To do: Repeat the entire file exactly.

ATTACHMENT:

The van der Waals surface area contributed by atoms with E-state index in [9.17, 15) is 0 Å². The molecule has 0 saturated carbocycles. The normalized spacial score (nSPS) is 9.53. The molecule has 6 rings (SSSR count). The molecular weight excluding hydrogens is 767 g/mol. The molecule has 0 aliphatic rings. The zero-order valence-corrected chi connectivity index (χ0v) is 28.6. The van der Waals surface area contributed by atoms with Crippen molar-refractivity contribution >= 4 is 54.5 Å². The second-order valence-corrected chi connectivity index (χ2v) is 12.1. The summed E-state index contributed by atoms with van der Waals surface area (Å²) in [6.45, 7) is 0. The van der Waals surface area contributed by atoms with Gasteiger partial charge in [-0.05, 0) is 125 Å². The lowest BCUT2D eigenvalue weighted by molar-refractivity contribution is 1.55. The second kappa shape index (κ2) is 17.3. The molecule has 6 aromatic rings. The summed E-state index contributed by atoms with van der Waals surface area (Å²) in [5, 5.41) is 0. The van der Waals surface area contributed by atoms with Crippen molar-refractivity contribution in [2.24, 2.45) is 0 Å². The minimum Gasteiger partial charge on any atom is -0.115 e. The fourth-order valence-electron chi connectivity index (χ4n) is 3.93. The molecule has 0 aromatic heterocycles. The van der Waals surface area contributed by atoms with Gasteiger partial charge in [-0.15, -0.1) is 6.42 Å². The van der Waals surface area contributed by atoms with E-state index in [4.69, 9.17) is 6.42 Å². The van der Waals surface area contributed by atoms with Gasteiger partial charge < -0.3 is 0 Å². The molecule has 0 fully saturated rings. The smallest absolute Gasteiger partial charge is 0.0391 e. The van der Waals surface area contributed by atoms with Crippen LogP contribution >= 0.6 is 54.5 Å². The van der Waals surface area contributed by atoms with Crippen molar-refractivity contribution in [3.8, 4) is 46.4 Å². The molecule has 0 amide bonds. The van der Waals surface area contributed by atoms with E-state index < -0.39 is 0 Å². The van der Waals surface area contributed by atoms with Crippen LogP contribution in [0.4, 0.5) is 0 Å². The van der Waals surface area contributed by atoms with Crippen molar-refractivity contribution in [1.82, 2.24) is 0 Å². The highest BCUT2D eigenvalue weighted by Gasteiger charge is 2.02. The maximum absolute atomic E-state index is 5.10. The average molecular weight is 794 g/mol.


The van der Waals surface area contributed by atoms with E-state index in [9.17, 15) is 0 Å². The molecule has 0 saturated carbocycles. The normalized spacial score (nSPS) is 9.53. The molecule has 6 rings (SSSR count). The molecular weight excluding hydrogens is 767 g/mol. The molecule has 0 aliphatic rings. The zero-order valence-corrected chi connectivity index (χ0v) is 28.6. The van der Waals surface area contributed by atoms with Crippen molar-refractivity contribution >= 4 is 54.5 Å². The second-order valence-corrected chi connectivity index (χ2v) is 12.1. The summed E-state index contributed by atoms with van der Waals surface area (Å²) in [6.45, 7) is 0. The van der Waals surface area contributed by atoms with Gasteiger partial charge in [-0.05, 0) is 125 Å². The lowest BCUT2D eigenvalue weighted by molar-refractivity contribution is 1.55. The second kappa shape index (κ2) is 17.3. The molecule has 6 aromatic rings. The summed E-state index contributed by atoms with van der Waals surface area (Å²) in [5, 5.41) is 0. The van der Waals surface area contributed by atoms with Crippen molar-refractivity contribution in [2.24, 2.45) is 0 Å². The minimum Gasteiger partial charge on any atom is -0.115 e. The fourth-order valence-electron chi connectivity index (χ4n) is 3.93. The molecule has 0 aromatic heterocycles. The van der Waals surface area contributed by atoms with Gasteiger partial charge in [-0.15, -0.1) is 6.42 Å². The van der Waals surface area contributed by atoms with E-state index in [4.69, 9.17) is 6.42 Å². The van der Waals surface area contributed by atoms with Gasteiger partial charge < -0.3 is 0 Å². The molecule has 0 fully saturated rings. The smallest absolute Gasteiger partial charge is 0.0391 e. The van der Waals surface area contributed by atoms with Crippen LogP contribution >= 0.6 is 54.5 Å². The van der Waals surface area contributed by atoms with Crippen molar-refractivity contribution in [3.8, 4) is 46.4 Å². The molecule has 0 amide bonds. The van der Waals surface area contributed by atoms with E-state index < -0.39 is 0 Å². The van der Waals surface area contributed by atoms with Crippen LogP contribution in [0.4, 0.5) is 0 Å². The van der Waals surface area contributed by atoms with Crippen molar-refractivity contribution in [1.82, 2.24) is 0 Å². The highest BCUT2D eigenvalue weighted by Gasteiger charge is 2.02. The maximum absolute atomic E-state index is 5.10. The average molecular weight is 794 g/mol.